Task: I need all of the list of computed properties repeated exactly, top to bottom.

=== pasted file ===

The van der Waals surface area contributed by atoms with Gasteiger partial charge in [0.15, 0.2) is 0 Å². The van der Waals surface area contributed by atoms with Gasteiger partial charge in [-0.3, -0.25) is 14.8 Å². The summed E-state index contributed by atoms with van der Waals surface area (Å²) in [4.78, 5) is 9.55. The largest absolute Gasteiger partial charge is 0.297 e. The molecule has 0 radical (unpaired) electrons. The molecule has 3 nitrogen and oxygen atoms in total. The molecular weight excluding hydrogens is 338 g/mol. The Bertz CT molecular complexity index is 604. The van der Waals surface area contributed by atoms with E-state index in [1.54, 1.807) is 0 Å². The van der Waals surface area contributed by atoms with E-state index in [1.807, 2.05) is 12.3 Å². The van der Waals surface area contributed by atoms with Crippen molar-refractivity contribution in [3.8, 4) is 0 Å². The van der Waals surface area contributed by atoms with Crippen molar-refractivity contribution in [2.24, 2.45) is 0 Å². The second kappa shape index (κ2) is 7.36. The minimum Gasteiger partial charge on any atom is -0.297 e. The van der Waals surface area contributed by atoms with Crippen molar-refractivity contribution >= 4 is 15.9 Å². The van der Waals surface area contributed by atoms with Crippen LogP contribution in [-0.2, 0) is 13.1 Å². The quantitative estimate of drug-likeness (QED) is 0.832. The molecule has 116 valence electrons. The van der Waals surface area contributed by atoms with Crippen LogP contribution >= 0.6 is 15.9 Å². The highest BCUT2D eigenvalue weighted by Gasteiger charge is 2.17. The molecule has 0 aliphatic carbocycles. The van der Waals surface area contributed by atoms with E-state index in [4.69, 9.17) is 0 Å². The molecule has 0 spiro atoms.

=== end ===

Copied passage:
The van der Waals surface area contributed by atoms with Gasteiger partial charge in [0.15, 0.2) is 0 Å². The van der Waals surface area contributed by atoms with Gasteiger partial charge in [-0.3, -0.25) is 14.8 Å². The summed E-state index contributed by atoms with van der Waals surface area (Å²) in [4.78, 5) is 9.55. The largest absolute Gasteiger partial charge is 0.297 e. The molecule has 0 radical (unpaired) electrons. The molecule has 3 nitrogen and oxygen atoms in total. The molecular weight excluding hydrogens is 338 g/mol. The Bertz CT molecular complexity index is 604. The van der Waals surface area contributed by atoms with E-state index in [1.54, 1.807) is 0 Å². The van der Waals surface area contributed by atoms with E-state index in [1.807, 2.05) is 12.3 Å². The van der Waals surface area contributed by atoms with Crippen molar-refractivity contribution in [3.8, 4) is 0 Å². The van der Waals surface area contributed by atoms with Crippen molar-refractivity contribution in [2.24, 2.45) is 0 Å². The second kappa shape index (κ2) is 7.36. The minimum Gasteiger partial charge on any atom is -0.297 e. The van der Waals surface area contributed by atoms with Crippen molar-refractivity contribution >= 4 is 15.9 Å². The van der Waals surface area contributed by atoms with Crippen LogP contribution in [-0.2, 0) is 13.1 Å². The quantitative estimate of drug-likeness (QED) is 0.832. The molecule has 116 valence electrons. The van der Waals surface area contributed by atoms with Crippen LogP contribution >= 0.6 is 15.9 Å². The highest BCUT2D eigenvalue weighted by Gasteiger charge is 2.17. The molecule has 0 aliphatic carbocycles. The van der Waals surface area contributed by atoms with E-state index in [4.69, 9.17) is 0 Å². The molecule has 0 spiro atoms.